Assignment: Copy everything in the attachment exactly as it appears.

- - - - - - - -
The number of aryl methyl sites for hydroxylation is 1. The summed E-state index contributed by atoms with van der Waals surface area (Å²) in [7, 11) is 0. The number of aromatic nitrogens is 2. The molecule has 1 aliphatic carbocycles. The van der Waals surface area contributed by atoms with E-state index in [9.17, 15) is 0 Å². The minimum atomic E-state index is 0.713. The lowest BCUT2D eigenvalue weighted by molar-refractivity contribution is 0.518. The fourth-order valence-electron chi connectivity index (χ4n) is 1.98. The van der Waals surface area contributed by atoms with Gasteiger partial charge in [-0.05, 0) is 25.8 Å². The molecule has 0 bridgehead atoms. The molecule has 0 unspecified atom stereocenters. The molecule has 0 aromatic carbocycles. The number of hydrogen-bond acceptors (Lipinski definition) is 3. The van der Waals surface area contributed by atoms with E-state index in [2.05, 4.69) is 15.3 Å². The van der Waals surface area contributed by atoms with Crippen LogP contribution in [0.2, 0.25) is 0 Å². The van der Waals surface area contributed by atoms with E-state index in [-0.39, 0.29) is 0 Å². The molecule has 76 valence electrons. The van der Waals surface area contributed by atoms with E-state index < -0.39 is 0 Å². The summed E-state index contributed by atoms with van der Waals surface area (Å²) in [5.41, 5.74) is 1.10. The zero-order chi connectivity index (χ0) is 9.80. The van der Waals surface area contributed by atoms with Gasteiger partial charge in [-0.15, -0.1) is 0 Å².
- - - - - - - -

The number of aryl methyl sites for hydroxylation is 1. The summed E-state index contributed by atoms with van der Waals surface area (Å²) in [7, 11) is 0. The number of aromatic nitrogens is 2. The molecule has 1 aliphatic carbocycles. The van der Waals surface area contributed by atoms with E-state index in [9.17, 15) is 0 Å². The minimum atomic E-state index is 0.713. The lowest BCUT2D eigenvalue weighted by molar-refractivity contribution is 0.518. The fourth-order valence-electron chi connectivity index (χ4n) is 1.98. The van der Waals surface area contributed by atoms with Gasteiger partial charge in [-0.05, 0) is 25.8 Å². The molecule has 0 bridgehead atoms. The molecule has 0 unspecified atom stereocenters. The molecule has 0 aromatic carbocycles. The number of hydrogen-bond acceptors (Lipinski definition) is 3. The van der Waals surface area contributed by atoms with E-state index in [2.05, 4.69) is 15.3 Å². The van der Waals surface area contributed by atoms with Crippen LogP contribution in [0.2, 0.25) is 0 Å². The van der Waals surface area contributed by atoms with E-state index in [-0.39, 0.29) is 0 Å². The molecule has 76 valence electrons. The van der Waals surface area contributed by atoms with E-state index < -0.39 is 0 Å². The summed E-state index contributed by atoms with van der Waals surface area (Å²) in [5.41, 5.74) is 1.10. The zero-order chi connectivity index (χ0) is 9.80. The van der Waals surface area contributed by atoms with Gasteiger partial charge in [-0.15, -0.1) is 0 Å².